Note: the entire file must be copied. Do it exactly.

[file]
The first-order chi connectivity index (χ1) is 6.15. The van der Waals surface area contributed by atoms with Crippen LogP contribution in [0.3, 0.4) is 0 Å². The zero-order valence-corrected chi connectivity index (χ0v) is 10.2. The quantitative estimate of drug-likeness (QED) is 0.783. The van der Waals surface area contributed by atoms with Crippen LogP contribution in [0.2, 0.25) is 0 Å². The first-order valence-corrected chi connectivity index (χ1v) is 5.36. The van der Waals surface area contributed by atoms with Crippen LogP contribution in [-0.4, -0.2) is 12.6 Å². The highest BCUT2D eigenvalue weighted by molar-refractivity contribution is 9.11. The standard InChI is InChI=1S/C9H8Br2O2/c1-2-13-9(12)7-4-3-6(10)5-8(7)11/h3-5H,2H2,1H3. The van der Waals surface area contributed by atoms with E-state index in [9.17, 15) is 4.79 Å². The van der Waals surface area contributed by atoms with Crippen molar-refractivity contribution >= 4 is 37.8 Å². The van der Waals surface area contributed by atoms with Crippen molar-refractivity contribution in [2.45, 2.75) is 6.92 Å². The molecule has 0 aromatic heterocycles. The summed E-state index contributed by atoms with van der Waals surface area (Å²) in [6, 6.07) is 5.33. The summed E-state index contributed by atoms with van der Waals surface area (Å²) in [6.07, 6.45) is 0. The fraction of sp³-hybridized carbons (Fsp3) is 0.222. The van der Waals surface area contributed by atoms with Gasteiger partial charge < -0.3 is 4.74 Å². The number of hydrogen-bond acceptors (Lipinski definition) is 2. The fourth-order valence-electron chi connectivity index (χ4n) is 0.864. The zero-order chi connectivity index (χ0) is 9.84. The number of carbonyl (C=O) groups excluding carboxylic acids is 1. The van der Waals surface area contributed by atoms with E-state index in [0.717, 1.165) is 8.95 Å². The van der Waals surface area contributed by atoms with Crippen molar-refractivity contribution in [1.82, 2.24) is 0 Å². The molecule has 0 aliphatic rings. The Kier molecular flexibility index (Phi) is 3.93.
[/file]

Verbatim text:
The first-order chi connectivity index (χ1) is 6.15. The van der Waals surface area contributed by atoms with Crippen LogP contribution in [0.3, 0.4) is 0 Å². The zero-order valence-corrected chi connectivity index (χ0v) is 10.2. The quantitative estimate of drug-likeness (QED) is 0.783. The van der Waals surface area contributed by atoms with Crippen LogP contribution in [0.2, 0.25) is 0 Å². The first-order valence-corrected chi connectivity index (χ1v) is 5.36. The van der Waals surface area contributed by atoms with Crippen LogP contribution in [-0.4, -0.2) is 12.6 Å². The highest BCUT2D eigenvalue weighted by molar-refractivity contribution is 9.11. The standard InChI is InChI=1S/C9H8Br2O2/c1-2-13-9(12)7-4-3-6(10)5-8(7)11/h3-5H,2H2,1H3. The van der Waals surface area contributed by atoms with E-state index in [9.17, 15) is 4.79 Å². The van der Waals surface area contributed by atoms with Crippen molar-refractivity contribution >= 4 is 37.8 Å². The van der Waals surface area contributed by atoms with Crippen molar-refractivity contribution in [2.45, 2.75) is 6.92 Å². The molecule has 0 aromatic heterocycles. The summed E-state index contributed by atoms with van der Waals surface area (Å²) in [6, 6.07) is 5.33. The summed E-state index contributed by atoms with van der Waals surface area (Å²) in [6.07, 6.45) is 0. The fraction of sp³-hybridized carbons (Fsp3) is 0.222. The van der Waals surface area contributed by atoms with Gasteiger partial charge < -0.3 is 4.74 Å². The number of hydrogen-bond acceptors (Lipinski definition) is 2. The fourth-order valence-electron chi connectivity index (χ4n) is 0.864. The zero-order chi connectivity index (χ0) is 9.84. The number of carbonyl (C=O) groups excluding carboxylic acids is 1. The van der Waals surface area contributed by atoms with E-state index in [0.717, 1.165) is 8.95 Å². The van der Waals surface area contributed by atoms with Crippen molar-refractivity contribution in [1.82, 2.24) is 0 Å². The molecule has 0 aliphatic rings. The Kier molecular flexibility index (Phi) is 3.93.